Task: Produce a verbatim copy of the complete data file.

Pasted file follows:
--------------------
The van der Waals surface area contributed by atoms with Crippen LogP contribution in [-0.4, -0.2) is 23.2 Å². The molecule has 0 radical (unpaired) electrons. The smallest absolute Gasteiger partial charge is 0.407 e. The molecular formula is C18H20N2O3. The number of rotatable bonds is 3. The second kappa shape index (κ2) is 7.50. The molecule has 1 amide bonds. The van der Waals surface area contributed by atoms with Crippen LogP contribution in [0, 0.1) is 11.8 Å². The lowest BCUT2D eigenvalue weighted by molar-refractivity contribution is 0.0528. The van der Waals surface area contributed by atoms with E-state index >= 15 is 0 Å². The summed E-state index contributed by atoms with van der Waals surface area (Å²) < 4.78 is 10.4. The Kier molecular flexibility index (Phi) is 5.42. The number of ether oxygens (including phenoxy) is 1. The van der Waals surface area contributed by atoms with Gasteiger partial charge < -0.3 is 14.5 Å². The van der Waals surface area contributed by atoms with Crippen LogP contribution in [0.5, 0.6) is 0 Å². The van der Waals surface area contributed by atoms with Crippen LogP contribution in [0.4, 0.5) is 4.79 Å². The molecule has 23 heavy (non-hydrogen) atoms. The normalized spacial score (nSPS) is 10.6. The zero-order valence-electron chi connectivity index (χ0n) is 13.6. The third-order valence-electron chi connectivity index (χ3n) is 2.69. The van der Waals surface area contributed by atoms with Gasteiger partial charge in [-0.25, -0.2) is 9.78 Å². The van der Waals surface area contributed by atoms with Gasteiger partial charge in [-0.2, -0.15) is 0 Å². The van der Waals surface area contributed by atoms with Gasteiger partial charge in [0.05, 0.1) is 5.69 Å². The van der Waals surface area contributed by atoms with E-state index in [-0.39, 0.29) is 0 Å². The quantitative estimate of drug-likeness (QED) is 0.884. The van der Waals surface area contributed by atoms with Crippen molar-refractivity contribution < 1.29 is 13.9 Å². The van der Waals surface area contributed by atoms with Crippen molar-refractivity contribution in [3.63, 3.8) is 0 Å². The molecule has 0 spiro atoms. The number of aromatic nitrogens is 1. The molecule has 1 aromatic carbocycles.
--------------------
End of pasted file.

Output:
The van der Waals surface area contributed by atoms with Crippen LogP contribution in [-0.4, -0.2) is 23.2 Å². The molecule has 0 radical (unpaired) electrons. The smallest absolute Gasteiger partial charge is 0.407 e. The molecular formula is C18H20N2O3. The number of rotatable bonds is 3. The second kappa shape index (κ2) is 7.50. The molecule has 1 amide bonds. The van der Waals surface area contributed by atoms with Crippen LogP contribution in [0, 0.1) is 11.8 Å². The lowest BCUT2D eigenvalue weighted by molar-refractivity contribution is 0.0528. The van der Waals surface area contributed by atoms with E-state index >= 15 is 0 Å². The summed E-state index contributed by atoms with van der Waals surface area (Å²) < 4.78 is 10.4. The Kier molecular flexibility index (Phi) is 5.42. The number of ether oxygens (including phenoxy) is 1. The van der Waals surface area contributed by atoms with Gasteiger partial charge < -0.3 is 14.5 Å². The van der Waals surface area contributed by atoms with Crippen LogP contribution in [0.5, 0.6) is 0 Å². The van der Waals surface area contributed by atoms with Crippen LogP contribution in [0.4, 0.5) is 4.79 Å². The molecule has 23 heavy (non-hydrogen) atoms. The normalized spacial score (nSPS) is 10.6. The zero-order valence-electron chi connectivity index (χ0n) is 13.6. The third-order valence-electron chi connectivity index (χ3n) is 2.69. The van der Waals surface area contributed by atoms with Gasteiger partial charge in [-0.25, -0.2) is 9.78 Å². The van der Waals surface area contributed by atoms with Gasteiger partial charge in [-0.2, -0.15) is 0 Å². The van der Waals surface area contributed by atoms with Gasteiger partial charge in [0.05, 0.1) is 5.69 Å². The van der Waals surface area contributed by atoms with E-state index in [-0.39, 0.29) is 0 Å². The quantitative estimate of drug-likeness (QED) is 0.884. The van der Waals surface area contributed by atoms with Crippen molar-refractivity contribution < 1.29 is 13.9 Å². The van der Waals surface area contributed by atoms with Crippen molar-refractivity contribution in [3.63, 3.8) is 0 Å². The molecule has 0 spiro atoms. The number of aromatic nitrogens is 1. The molecule has 1 aromatic carbocycles.